An Armagh woman who advocates all-inclusive music has plans to start workshops in the city – but she may already have a superstar on her hands!
Carrie Brooklyn Alexander posted a video of her star pupil Anthony performing a song he penned himself on Facebook, which has people impressed.
Speaking to Armagh I, Carrie explained: “I have had experience in the past; I volunteered in Appleby in Armagh, which is a centre for adults with physical and learning disabilities.
“But in terms of one-on-one, Anthony is the first boy that I have been working in the first proper weekly sessions.”
The Armagh woman said that Anthony struggles with personal development problems but music gives him an outlet to express his his thoughts and emotions.
“It allows him to express his feelings, not bottling things up, and helps with behavioural problems,” said Carrie.
“We had originally started trying to teach Anthony to play the guitar, but I said to his aunt, who is his care giver, I don’t know if he will be able to learn guitar and improve.
“Normally I would ask him what he wants to do in the sessions and almost every week he said that he wanted to write something.”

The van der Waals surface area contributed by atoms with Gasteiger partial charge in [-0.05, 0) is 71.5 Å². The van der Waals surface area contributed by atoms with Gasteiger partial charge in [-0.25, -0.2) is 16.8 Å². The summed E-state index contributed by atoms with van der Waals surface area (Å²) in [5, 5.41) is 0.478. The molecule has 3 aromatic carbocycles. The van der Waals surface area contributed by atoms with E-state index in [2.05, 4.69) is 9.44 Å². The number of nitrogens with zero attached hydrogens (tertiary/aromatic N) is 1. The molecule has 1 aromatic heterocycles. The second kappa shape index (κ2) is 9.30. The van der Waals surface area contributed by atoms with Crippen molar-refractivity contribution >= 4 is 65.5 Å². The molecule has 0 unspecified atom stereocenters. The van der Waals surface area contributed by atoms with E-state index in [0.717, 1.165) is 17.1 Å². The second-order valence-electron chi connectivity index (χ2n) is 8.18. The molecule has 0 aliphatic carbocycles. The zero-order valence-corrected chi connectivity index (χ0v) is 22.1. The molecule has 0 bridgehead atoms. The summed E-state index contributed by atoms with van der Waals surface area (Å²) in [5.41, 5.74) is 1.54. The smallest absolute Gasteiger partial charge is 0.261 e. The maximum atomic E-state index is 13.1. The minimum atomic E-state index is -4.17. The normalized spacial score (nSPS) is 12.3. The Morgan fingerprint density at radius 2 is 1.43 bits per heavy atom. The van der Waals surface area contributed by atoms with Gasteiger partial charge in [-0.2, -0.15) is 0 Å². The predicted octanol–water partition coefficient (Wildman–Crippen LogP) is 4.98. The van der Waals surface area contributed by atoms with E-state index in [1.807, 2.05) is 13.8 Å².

Carrie explained that Anthony had tried art, football and sports, but only music hit the right key.
“He does still do some of these things,” she added. “But his aunt did say that music was the only thing that he kept every week persistently wanting to do it.”
Carrie is about to undergo training with the Drake project to take music workshops for children and adults with both physical and learning difficulties.
The course advocates all inclusive music for all ages and abilities.
It also promotes the beneficial effect of music for mental and physical health. Find out more about it here.
Carrie said: “I used to go play music for my grandfather when he was suffering cancer before he passed away.
“He was a great musician when he was alive and I just saw such a difference in mood when I played to him.
“It seemed to give him the motivation to move and be strong. What I witnessed was the life that music can give to people.”
She also confided that music had helped her through her own struggles during her teenage years too.
“I would have struggled with my mental health growing up in my teens, I struggled with anxiety and panic attacks,” she said.
“Music was my outlet, that’s probably where it started for me, my interest in helping others through music.”
The next stop for Carrie is to start her own business which she wants to call ‘Love Music NI’, which will promote different workshops in Armagh.
“There are so many groups that I would like to help,” said Carrie. “I would like to focus in on autism, on the elderly and even those with terminal illnesses.”
Watch Anthony in action below performing his song alongside Carrie.